Fire Resistance of Structural Members and Assemblies
The selection of building materials and the design of the details of construction always play an important role in overall building fire safety. Two important fire safety considerations regarding the building structure are to minimize the likelihood of collapse of the structural frame during a fire and to ensure that fire barriers remain intact to prevent ignition and fire spread to adjoining spaces. However, there is increasing awareness in the engineering and fire safety professions that structural response in the cooling phase of a fire as well as the post-fire condition of a structure can be relevant performance objectives. The following are the three general approaches to structural frame and barrier design for fire resistance: 1. Fire resistance testing based on standardized procedures, 2. Analytical calculations or prescriptive requirements to establish a fire resistance rating equivalent to standard fire test exposure and acceptance criteria, and 3. Structural fire engineering based on real fire exposure and structural system performance. The traditional method of treating the structural aspects of fire protection is through building code requirements for structural members and assemblies based on ratings determined through standardized fire resistance tests or established using equivalent fire resistance ratings. Classification of building construction with regard to fire resistance requirements is an approach that has the principal advantage of being relatively easy to incorporate into the design process and to administer from a code enforcement standpoint. It has the major disadvantages of being unable to represent the performance of the structural member or fire barrier under the broad range of fire loads to which it may be exposed and the boundary conditions imposed by the structural system. The fact that code compliance alone may not be sufficient to ensure performance success of barriers or the structural system in some fire scenarios or to achieve project-specific performance objectives required by an owner, such as property protection or business continuity, has motivated the advancement of performance-based design procedures for fire effects on structures in recent years. This chapter deals primarily with traditional methods to establish fire resistance ratings for structural members and assemblies. It first provides details on fire resistance test procedures followed by illustrative historical fire resistance ratings for building construction and references to current sources for ratings. It then introduces methods of calculating equivalent fire resistance ratings based on standard fire testing exposure and acceptance criteria. The chapter concludes with discussion of the behavior of common building materials at elevated temperatures.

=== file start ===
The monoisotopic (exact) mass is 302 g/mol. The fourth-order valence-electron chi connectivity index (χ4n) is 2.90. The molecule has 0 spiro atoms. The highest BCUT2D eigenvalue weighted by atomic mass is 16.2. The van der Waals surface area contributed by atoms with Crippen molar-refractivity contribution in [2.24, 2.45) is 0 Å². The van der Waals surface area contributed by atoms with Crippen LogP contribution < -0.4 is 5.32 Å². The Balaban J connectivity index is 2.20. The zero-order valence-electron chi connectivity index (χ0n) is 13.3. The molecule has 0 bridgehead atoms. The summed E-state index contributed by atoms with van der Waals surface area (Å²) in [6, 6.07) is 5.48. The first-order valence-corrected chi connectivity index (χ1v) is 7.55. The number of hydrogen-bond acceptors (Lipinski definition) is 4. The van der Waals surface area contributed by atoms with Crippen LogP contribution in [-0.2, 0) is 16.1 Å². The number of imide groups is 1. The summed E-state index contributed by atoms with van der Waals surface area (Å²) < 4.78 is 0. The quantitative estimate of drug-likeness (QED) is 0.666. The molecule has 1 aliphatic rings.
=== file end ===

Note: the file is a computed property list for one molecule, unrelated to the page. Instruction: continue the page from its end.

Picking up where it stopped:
Fire Protection Handbook
National Fire Protection Association (NFPA), Quincy, MA
Fire Resistance of Structural Members and Assemblies, National Fire Protection Association (NFPA), Quincy, MA, [online], https://tsapps.nist.gov/publication/get_pdf.cfm?pub_id=932140
(Accessed June 6, 2023)